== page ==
This memory has been submitted to our Lockdown Challenge essay writing competition. The montage artworks have also been submited to our painting/ drawing competition.
By Betty Anne Muckle
Canmore Highland Games are held are held in a park on Labour Day weekend in Canmore, Alberta. The venue is overshadowed by three mountains known as ‘The Three Sisters’. An enthusiastic attendee was the late Margaret Wilson, widow of the highly esteemed Pipe Major John Wilson (b. 1906), Edinburgh and Toronto.
I enjoyed many visits with Margaret after her family moved her from her Toronto home to a seniors’ centre in Banff so she could enjoy more contact with her three grandchildren who were raised there. Margaret loved to show me photos of her and John on their wedding day. Never had I seen such a happy look on a man’s face!
Typically, we would go for soup and then sit on a bench on Banff Avenue, listening to the buskers piping. What do you think of his drones? his chanter? she would ask. Or, ‘This one is dressed quite smartly but he seems to be rushing the endings, don’t you think?’
I said to her once that when I had been attending John’s group classes at the Toronto Armouries with three other young men, that I never felt that he treated me any differently just because I was a girl. ‘Oh no’, she replied, ‘John wouldn’t have; he was all about music, always all about the music.’
Margaret told me that after the war, when John first arrived in Canada, he had been given a job in Hamilton but the work later proved to be too damaging to his injured hand. [John lost parts of fingers in a railway detonator accident when a boy as can be seen in the picture below.]
He had composed the beautiful slow air, Hamilton Bay, while riding the bus from Hamilton to Toronto, to court her.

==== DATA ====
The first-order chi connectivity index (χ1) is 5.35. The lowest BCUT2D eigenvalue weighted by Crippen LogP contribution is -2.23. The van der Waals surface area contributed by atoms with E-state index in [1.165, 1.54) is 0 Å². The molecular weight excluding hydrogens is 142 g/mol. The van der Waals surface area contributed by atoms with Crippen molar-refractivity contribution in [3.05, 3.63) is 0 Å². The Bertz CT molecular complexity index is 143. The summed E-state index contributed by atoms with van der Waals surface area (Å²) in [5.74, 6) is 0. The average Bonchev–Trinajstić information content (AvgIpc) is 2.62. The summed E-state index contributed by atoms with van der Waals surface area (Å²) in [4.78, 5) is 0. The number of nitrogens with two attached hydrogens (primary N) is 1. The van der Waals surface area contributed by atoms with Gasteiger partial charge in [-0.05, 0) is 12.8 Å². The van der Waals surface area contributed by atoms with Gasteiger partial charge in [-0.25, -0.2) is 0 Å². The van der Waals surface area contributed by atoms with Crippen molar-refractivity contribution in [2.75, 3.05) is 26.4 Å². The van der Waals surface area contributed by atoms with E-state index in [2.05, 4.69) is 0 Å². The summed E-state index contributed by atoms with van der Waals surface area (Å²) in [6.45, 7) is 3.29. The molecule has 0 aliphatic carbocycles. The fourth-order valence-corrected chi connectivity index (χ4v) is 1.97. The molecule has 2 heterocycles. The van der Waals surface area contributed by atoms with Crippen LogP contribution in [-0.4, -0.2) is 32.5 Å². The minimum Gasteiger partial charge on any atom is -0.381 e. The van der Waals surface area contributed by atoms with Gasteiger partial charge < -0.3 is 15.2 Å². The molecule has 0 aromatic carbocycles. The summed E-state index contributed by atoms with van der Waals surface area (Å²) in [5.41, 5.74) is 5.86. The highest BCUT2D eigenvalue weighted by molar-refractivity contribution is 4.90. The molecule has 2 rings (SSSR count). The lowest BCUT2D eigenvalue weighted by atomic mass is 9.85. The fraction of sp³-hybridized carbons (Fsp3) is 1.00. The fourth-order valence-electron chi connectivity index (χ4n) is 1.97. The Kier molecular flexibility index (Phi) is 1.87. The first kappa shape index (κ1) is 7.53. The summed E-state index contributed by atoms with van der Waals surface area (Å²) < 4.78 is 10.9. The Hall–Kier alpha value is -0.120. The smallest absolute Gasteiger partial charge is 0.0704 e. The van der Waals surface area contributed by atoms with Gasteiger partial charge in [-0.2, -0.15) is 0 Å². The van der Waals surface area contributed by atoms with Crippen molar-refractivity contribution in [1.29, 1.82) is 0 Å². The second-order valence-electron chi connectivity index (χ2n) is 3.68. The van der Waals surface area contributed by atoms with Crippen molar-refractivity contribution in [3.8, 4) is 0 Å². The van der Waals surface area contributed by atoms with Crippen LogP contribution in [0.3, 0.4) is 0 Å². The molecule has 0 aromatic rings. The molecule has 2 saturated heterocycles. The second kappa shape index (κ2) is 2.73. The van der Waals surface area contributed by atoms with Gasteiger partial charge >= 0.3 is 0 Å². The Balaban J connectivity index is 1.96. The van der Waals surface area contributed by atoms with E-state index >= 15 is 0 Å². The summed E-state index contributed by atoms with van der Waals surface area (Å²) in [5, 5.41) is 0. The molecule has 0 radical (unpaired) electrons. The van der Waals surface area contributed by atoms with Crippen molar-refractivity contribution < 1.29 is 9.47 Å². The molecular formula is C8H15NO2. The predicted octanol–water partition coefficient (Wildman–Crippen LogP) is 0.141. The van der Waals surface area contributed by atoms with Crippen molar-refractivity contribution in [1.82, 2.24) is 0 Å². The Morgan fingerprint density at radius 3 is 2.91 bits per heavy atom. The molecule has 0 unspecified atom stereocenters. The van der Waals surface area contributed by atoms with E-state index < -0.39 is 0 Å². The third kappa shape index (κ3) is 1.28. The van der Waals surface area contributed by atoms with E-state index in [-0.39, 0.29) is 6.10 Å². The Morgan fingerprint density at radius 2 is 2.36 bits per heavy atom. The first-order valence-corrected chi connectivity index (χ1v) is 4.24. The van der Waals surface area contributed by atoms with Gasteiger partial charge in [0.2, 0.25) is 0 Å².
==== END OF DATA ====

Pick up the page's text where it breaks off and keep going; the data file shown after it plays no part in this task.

On another visit she talked guardedly about John’s five-year experience in prisoner of war camps. He had been captured at St Valery, France, in June 1940, and remained in captivity throughout the war, enduring great deprivation and starvation.
She told me he had always been grateful to the Red Cross who not only ensured delivery of parcels from the homeland but also had arranged for a set of pipes to be made available. The set was shared with other pipers in their camp. This, she told me, was a key item in keeping up their spirits in the face of never-ending hardship, adversity and uncertainty.
John loved the mountains. On her bedroom wall, Margaret had a large photo of him at Lake O’Hara, BC, taken not long before he died. We both agreed we were glad he got to such a beautiful place after surviving the ugliness of war.
I also love the mountains. I left the Ontario piping scene and did extensive climbing and mountaineering with the Alpine Club of Canada in the 1970s. Coincidently, John’s son Iain, born the same month as me, was also drawn to the area and became a skilled member of the ski patrol at the local Banff ski resort, Sunshine Village.
I am very grateful to John Wilson for introducing me to piobaireachd. The first one he taught me was The Glen is Mine.
I have done two paintings of The Three Sisters. I have then taken a copy of the piper from the cover of John Wilson’s Book 2 and placed it in the vicinity. Is John Wilson’s spirit piping in his beautiful adopted homeland of the Canadian Rockies?
Is it soaring high in the peaks as he looks down on the sparkling waterfalls, the pristine mountain lakes, the numerous trails still to be explored? I like to think he has come full circle, celebrating his strong, loyal wife, and his three healthy, thriving grandchildren as he plays The Glen Is Mine.